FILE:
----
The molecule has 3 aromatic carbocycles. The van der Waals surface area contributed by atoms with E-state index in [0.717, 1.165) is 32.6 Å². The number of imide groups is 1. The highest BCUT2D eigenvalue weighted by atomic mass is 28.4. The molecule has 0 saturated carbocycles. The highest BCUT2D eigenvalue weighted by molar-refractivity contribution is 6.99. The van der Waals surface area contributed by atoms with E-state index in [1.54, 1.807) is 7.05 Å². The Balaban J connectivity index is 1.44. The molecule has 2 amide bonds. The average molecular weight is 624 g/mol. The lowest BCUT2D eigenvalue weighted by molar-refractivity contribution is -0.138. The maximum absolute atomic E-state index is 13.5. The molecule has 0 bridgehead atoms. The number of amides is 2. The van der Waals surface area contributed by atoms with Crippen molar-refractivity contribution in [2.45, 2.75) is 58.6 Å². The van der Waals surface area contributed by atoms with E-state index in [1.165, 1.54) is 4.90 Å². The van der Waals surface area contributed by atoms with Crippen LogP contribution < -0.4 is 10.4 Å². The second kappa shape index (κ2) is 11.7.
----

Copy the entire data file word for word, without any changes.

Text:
The molecule has 3 aromatic carbocycles. The van der Waals surface area contributed by atoms with E-state index in [0.717, 1.165) is 32.6 Å². The number of imide groups is 1. The highest BCUT2D eigenvalue weighted by atomic mass is 28.4. The molecule has 0 saturated carbocycles. The highest BCUT2D eigenvalue weighted by molar-refractivity contribution is 6.99. The van der Waals surface area contributed by atoms with E-state index in [1.54, 1.807) is 7.05 Å². The Balaban J connectivity index is 1.44. The molecule has 2 amide bonds. The average molecular weight is 624 g/mol. The lowest BCUT2D eigenvalue weighted by molar-refractivity contribution is -0.138. The maximum absolute atomic E-state index is 13.5. The molecule has 0 bridgehead atoms. The number of amides is 2. The van der Waals surface area contributed by atoms with Crippen molar-refractivity contribution in [2.45, 2.75) is 58.6 Å². The van der Waals surface area contributed by atoms with E-state index in [1.165, 1.54) is 4.90 Å². The van der Waals surface area contributed by atoms with Crippen LogP contribution < -0.4 is 10.4 Å². The second kappa shape index (κ2) is 11.7.